Queueing is something that appears deeply rooted in our national identity. The average Brit spends 67 hours every year queueing, but who wrote the rules? And what is the best way to form an orderly queue?
The Energy Networks Association has launched a consultation seeking views across the industry on how electricity network companies should manage connection applications and what process should be used when dealing with the often-thorny issue of connection queues.
Michael Rieley, commercial policy manager for SSEN Transmission considers how lessons from the weekly shop to Wimbledon could help network companies transition to a smarter energy system.
First things first.
Supermarkets and shops are generally the first things that spring to mind when you think of a queue. Whether it’s waiting to pay for the weekly shop, or the queueing for hours in the street to get your hands on the latest tech. Queues provide order that is maintained all the way to the checkout with a basic principle ‘first come, first served’.
However, maintaining this order can be a fine balance and having the right rules can make all the difference; imagine two customers in the same store arriving to buy the same TV and there is only one left. Regardless of what time the customers arrive they may be able to ‘skip the queue’ by simply getting to the product first. If there is more than one customer – the absence of clear rules might lead to some chaotic scenes.
Not all queues are perfect either – have you ever had to wait in line at the supermarket only to see that the customer at the front has forgotten their wallet. How long would you be willing to wait to let them get their cash? Could they run to the car? Would you be willing let them run all the way home while you continue to wait?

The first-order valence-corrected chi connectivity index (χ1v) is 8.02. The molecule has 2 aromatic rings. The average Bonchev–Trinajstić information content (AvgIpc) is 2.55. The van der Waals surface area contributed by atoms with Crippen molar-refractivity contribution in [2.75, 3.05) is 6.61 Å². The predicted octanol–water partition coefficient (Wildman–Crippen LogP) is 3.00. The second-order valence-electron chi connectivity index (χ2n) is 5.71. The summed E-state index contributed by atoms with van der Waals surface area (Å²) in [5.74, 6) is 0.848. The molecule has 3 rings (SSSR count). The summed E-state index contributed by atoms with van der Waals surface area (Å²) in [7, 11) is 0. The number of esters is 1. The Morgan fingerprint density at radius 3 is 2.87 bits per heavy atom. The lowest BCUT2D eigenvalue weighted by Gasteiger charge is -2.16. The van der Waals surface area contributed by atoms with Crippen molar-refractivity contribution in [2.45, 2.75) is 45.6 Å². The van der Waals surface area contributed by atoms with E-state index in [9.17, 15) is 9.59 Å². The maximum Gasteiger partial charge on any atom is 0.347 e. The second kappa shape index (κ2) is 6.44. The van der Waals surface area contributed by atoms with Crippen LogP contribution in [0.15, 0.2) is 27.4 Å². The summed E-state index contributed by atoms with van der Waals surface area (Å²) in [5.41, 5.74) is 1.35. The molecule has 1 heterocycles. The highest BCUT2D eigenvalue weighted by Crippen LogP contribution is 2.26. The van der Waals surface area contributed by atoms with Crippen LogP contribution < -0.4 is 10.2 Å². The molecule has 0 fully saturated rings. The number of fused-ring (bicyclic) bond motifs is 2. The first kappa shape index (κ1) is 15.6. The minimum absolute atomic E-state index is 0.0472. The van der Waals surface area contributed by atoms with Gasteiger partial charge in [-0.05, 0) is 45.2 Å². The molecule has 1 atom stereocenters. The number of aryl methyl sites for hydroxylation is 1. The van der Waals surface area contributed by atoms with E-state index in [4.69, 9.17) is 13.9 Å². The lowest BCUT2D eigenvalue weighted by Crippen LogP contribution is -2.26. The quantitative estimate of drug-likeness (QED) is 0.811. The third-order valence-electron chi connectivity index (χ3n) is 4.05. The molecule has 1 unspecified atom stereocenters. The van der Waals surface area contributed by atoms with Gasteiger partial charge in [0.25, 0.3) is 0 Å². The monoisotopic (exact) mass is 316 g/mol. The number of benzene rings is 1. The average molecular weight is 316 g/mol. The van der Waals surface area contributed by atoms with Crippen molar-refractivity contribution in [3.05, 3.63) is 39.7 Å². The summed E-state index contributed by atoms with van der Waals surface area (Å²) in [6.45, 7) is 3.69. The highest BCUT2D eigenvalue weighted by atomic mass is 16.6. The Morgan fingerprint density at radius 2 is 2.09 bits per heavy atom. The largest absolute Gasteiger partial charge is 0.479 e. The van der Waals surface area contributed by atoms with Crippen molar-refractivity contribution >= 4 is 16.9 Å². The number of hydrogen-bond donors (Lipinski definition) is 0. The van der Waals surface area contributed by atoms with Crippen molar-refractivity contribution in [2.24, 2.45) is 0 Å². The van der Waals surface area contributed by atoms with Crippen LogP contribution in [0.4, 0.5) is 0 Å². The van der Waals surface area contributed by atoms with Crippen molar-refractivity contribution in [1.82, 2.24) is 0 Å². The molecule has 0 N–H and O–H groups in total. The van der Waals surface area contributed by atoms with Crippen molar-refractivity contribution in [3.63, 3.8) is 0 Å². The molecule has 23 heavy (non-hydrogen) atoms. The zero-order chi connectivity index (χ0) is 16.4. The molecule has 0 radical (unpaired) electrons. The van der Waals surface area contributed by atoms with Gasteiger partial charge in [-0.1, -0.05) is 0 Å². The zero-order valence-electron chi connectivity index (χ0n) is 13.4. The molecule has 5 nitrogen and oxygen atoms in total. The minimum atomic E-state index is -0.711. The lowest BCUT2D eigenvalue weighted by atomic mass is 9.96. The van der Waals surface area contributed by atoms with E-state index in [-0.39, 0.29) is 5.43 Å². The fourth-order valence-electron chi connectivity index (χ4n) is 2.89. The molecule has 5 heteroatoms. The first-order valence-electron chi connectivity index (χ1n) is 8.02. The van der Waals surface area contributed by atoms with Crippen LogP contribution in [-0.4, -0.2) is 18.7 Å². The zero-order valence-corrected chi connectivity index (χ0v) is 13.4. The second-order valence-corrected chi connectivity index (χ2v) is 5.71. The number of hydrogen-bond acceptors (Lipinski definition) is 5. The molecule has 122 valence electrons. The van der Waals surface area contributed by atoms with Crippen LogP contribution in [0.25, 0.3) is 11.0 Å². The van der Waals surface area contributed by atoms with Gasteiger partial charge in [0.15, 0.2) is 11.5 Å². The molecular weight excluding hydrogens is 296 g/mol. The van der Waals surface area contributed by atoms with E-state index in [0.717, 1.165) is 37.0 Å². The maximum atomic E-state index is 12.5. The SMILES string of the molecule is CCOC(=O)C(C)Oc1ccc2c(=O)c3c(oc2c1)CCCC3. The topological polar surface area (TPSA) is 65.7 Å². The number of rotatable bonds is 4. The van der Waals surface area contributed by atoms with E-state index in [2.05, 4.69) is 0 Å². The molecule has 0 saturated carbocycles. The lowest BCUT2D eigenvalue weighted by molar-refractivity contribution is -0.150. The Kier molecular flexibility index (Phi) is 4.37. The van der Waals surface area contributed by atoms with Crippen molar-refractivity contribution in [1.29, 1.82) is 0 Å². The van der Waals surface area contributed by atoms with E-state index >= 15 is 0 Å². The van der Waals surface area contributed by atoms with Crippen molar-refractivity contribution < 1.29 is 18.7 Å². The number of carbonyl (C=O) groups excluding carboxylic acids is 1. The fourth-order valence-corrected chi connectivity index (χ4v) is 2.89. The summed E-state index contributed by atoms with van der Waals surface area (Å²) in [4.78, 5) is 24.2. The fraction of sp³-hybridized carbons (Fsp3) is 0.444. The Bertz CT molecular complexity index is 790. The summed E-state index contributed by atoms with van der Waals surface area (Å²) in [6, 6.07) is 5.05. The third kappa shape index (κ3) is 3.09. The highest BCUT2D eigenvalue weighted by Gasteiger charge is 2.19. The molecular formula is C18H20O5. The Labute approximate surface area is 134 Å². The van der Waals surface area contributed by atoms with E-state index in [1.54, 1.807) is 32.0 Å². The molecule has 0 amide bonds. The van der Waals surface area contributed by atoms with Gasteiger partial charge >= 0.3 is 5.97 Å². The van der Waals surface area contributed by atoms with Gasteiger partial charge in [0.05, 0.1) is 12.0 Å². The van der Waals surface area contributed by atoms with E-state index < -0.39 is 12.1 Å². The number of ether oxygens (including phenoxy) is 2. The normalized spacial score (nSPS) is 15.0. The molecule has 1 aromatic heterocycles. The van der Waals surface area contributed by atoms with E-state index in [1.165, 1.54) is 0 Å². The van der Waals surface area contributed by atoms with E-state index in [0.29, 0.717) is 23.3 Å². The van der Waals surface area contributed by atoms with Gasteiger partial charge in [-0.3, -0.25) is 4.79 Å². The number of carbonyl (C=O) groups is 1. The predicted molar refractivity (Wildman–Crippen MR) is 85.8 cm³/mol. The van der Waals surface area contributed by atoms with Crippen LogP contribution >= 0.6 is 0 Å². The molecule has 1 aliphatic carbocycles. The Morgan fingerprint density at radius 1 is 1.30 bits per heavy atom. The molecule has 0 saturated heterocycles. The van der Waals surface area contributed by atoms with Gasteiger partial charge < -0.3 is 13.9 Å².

These are just some of the things that the ENA has had to consider in the development of its queue management and interactivity policy.
What does this mean for networks?
When it comes to electricity network connections, the ‘first come, first served’ principle has also prevailed. It’s easy to see why.
Until relatively recently there hadn’t been as many customers. The capacity of the network was generally enough to connect projects that came along – even if you weren’t first or there wasn’t capacity immediately available you probably wouldn’t have had to wait too long for your connection.
In fact, reducing waiting time has been the real focus for industry. Changes to our electricity transmission and trading arrangements introduced between 1998 and 2002 meant that transmission networks were able to connect customers ahead of certain infrastructure assets. Prior to this, the transmission network was presumably a bit like a shop that only opened its doors if the shelves were fully stocked. These changes recognised that there was a benefit for everyone by keeping the doors open for longer - even if that meant that some customers wouldn’t get everything on their list.
Today, however, with significant growth in renewables, projected growth in EVs, and a significantly changing energy system, network companies now must engage with more customers, who are or will be looking for what is in some parts of the country a very scarce resource.
This means that greater transparency, consistency and more active management of the connection queue in line with customers ability to connect will be necessary as we transition to a smarter energy system and a Net Zero economy.
What is being proposed?
The ENA consultation proposes two policy mechanisms that will ensure that available resource is allocated in a way that is transparent, fair, while enabling network companies to more actively manage connection queues.
interactivity occurs at the application stage of connection offers. It takes time for networks companies to draw together the relevant details of a connection offer and over that time they may receive more connection applications that will make use of the same part of the existing or future network.